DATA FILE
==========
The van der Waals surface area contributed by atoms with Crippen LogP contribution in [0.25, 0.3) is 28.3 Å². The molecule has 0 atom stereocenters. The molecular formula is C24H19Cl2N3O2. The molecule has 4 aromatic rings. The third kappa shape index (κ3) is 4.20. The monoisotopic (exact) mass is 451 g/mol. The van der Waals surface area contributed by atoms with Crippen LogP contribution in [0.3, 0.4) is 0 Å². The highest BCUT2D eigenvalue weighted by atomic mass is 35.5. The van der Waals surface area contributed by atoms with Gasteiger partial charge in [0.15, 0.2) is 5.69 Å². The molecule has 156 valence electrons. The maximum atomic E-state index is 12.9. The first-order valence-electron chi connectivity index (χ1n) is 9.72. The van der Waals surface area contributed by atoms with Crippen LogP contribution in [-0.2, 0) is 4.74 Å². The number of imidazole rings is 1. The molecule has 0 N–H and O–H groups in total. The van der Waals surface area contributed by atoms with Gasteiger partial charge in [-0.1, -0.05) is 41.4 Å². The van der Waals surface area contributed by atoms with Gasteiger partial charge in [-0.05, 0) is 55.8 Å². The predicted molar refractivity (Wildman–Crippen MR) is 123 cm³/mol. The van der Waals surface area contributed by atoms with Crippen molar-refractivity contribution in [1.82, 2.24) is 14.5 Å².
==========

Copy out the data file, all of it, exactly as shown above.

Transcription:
The van der Waals surface area contributed by atoms with Crippen LogP contribution in [0.25, 0.3) is 28.3 Å². The molecule has 0 atom stereocenters. The molecular formula is C24H19Cl2N3O2. The molecule has 4 aromatic rings. The third kappa shape index (κ3) is 4.20. The monoisotopic (exact) mass is 451 g/mol. The van der Waals surface area contributed by atoms with Crippen LogP contribution in [0.3, 0.4) is 0 Å². The highest BCUT2D eigenvalue weighted by atomic mass is 35.5. The van der Waals surface area contributed by atoms with Gasteiger partial charge in [0.15, 0.2) is 5.69 Å². The molecule has 156 valence electrons. The maximum atomic E-state index is 12.9. The first-order valence-electron chi connectivity index (χ1n) is 9.72. The van der Waals surface area contributed by atoms with Crippen LogP contribution in [-0.2, 0) is 4.74 Å². The number of imidazole rings is 1. The molecule has 0 N–H and O–H groups in total. The van der Waals surface area contributed by atoms with Gasteiger partial charge in [-0.1, -0.05) is 41.4 Å². The van der Waals surface area contributed by atoms with Gasteiger partial charge in [-0.05, 0) is 55.8 Å². The predicted molar refractivity (Wildman–Crippen MR) is 123 cm³/mol. The van der Waals surface area contributed by atoms with Crippen molar-refractivity contribution in [1.82, 2.24) is 14.5 Å².